On September 30, 1997, United States Representative Barney Frank of Massachusetts called his colleagues’ attention to the designation of that coming November and all future Novembers as Jaw Joints-TMJ Awareness Month. Frank noted that TMJ was not one of the better-known abbreviations and stated, “Temporomandibular joint disorders are among the more painful, yet least well-understood disorders affecting people today.”
According to the TMJ Association, Ltd. (TMJA), a 501(c)(3) nonprofit organization, approximately 35 million people are living with TMJ symptoms and pain. As the material Representative Frank entered into the Congressional Record noted, temporomandibular joint disorders (TMJ) “afflict millions of Americans, both children and adults of both sexes and all races.”
A TMJ is essentially a disc that connects a person’s jawbone to their skull. TMJ disorders can be painful and frequently disabling disorders that involve pain the jaw joints and surrounding tissues as well as a limitation on jaw movements. TMJ symptoms can include migraine headaches, lockjaw, neck and shoulder pain, or vertigo.
Causes of CMJ
The American Dental Association (ADA) states that possible causes of TMJ disorders can include arthritis, dislocation, injury, tooth and jaw alignment, and stress and teeth grinding. The TMJA identifies some of the most common known causes as including:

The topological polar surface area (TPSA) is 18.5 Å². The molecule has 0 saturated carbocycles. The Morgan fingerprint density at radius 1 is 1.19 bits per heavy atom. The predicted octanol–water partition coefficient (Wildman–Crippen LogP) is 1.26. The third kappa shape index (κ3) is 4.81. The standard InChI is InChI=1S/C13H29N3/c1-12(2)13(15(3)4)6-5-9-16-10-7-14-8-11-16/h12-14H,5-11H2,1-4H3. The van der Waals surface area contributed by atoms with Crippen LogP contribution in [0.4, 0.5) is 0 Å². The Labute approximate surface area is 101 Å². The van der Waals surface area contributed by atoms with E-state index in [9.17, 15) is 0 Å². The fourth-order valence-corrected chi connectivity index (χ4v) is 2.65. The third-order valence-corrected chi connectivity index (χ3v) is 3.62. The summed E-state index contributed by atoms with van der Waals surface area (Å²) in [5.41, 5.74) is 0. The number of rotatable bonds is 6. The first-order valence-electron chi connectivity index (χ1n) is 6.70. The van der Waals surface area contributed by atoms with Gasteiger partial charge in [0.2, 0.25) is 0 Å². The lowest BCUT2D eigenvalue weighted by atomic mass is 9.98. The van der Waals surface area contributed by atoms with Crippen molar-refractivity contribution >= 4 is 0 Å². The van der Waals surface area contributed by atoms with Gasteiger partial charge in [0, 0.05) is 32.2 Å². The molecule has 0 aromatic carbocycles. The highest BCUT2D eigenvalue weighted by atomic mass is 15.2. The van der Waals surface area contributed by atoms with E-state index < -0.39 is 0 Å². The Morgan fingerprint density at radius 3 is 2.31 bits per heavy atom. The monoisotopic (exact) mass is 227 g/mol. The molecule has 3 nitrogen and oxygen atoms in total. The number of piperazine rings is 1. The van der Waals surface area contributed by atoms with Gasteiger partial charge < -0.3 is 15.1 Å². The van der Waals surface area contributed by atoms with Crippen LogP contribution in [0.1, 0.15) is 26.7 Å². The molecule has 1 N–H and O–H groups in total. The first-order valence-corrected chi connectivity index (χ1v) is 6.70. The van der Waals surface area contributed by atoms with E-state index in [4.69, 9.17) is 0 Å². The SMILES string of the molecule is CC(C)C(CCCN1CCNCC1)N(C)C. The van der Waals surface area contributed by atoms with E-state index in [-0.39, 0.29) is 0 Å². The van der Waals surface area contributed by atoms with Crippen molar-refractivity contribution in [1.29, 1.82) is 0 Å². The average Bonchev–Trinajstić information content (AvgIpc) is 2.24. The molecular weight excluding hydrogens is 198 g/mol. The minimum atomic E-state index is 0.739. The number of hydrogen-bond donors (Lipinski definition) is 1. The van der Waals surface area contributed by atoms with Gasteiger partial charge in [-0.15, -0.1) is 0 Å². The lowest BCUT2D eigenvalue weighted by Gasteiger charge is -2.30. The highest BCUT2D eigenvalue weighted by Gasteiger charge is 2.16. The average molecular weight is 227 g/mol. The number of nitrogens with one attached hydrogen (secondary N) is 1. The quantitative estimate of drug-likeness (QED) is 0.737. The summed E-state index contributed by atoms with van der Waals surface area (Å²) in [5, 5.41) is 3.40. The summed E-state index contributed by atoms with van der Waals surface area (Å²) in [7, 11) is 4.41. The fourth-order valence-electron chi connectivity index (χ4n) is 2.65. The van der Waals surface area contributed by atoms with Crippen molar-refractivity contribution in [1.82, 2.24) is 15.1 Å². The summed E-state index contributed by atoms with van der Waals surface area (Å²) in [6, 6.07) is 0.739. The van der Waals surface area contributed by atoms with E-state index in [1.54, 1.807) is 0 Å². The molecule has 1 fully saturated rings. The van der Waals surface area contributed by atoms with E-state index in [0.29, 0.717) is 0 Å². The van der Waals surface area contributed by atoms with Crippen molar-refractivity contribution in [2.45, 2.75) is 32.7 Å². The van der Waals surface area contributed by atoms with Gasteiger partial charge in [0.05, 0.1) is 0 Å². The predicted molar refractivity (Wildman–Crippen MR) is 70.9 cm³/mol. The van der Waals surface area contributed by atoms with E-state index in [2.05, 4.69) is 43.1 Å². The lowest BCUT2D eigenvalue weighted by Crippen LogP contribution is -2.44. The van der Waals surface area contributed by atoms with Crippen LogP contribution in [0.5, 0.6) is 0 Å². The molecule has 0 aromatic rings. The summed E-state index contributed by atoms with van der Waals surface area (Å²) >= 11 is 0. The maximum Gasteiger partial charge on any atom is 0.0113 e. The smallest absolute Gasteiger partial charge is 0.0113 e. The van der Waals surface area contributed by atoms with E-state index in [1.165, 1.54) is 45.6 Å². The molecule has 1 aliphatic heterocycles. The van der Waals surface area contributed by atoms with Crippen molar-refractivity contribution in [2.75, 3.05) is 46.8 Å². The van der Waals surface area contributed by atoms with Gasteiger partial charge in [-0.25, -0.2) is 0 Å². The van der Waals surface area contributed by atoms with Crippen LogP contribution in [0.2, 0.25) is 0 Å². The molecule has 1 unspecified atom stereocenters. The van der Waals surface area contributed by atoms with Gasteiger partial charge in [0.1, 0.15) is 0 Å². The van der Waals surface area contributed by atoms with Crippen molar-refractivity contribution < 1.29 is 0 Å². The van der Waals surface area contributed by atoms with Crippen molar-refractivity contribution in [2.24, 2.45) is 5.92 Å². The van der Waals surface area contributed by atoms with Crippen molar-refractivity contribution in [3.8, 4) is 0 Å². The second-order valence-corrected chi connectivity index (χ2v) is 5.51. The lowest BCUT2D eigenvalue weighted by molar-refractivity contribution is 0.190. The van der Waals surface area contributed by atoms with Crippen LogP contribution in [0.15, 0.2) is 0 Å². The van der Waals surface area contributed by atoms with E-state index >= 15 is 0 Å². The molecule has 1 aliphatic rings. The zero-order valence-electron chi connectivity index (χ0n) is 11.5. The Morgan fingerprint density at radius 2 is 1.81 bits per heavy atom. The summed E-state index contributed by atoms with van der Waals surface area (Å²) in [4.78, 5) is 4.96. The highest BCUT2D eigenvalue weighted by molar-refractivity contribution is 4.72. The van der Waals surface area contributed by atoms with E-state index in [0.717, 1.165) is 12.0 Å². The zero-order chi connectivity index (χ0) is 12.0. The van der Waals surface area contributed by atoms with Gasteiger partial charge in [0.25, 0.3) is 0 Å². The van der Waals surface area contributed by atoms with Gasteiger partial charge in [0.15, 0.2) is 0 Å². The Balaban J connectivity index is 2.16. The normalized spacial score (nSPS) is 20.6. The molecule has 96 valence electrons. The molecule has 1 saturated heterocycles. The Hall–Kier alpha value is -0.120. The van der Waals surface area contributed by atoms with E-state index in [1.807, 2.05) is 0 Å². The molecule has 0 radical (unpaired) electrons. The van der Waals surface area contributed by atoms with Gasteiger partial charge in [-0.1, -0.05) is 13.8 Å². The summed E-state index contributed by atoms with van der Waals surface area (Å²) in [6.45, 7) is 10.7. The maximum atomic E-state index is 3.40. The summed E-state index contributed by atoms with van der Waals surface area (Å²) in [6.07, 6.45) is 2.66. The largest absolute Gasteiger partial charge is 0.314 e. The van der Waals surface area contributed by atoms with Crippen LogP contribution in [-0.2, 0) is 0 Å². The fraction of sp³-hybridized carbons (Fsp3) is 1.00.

● autoimmune diseases
● injuries to the jaw area
● dental procedures
● insertion of a breathing tube before surgery
TMJA further notes that TMH may involve multiple causes, and there are also cases in which no cause can be determined. The most common symptoms of TMJ disorders are usually some kind of pain, usually in the jaw but also possibly in the face or around the ear. Difficulty opening or closing a jaw could also be a sign of a TMJ disorder.
The ADA notes that there are several treatments for TMJ disorders, and the National Institute of Dental and Craniofacial Research (NIDCR) recommends what it refers to as a “less is often best” approach in treating TMJ disorders. The simpler treatment is typically recommended before a more involved treatment, and the initial steps might include eating softer foods, avoiding chewing gum and biting your nails, modifying the pain with heat packs, or practicing relaxation techniques to control jaw tension, such as meditation.
When necessary for symptoms, the ADA states that the following treatments could be advised:
● exercises to strengthen your jaw muscles
● medications prescribed by a dentist, such as muscle relaxants, analgesics, anti-anxiety drugs or anti-inflammatory medications
● a night guard or bite plate to decrease clenching or grinding of teeth
The National Institute of Dental and Craniofacial Research (NIDCR) publication, “Less Is Often Best In Treating TMJ Disorders” states that the NIDCR suggests health care providers avoid treatments that cause permanent changes in the bite or jaw. The NIDCR also suggests health care providers avoid surgical treatment for TMJ, stating there “have been no long-term studies to test the safety and effectiveness of these procedures.”
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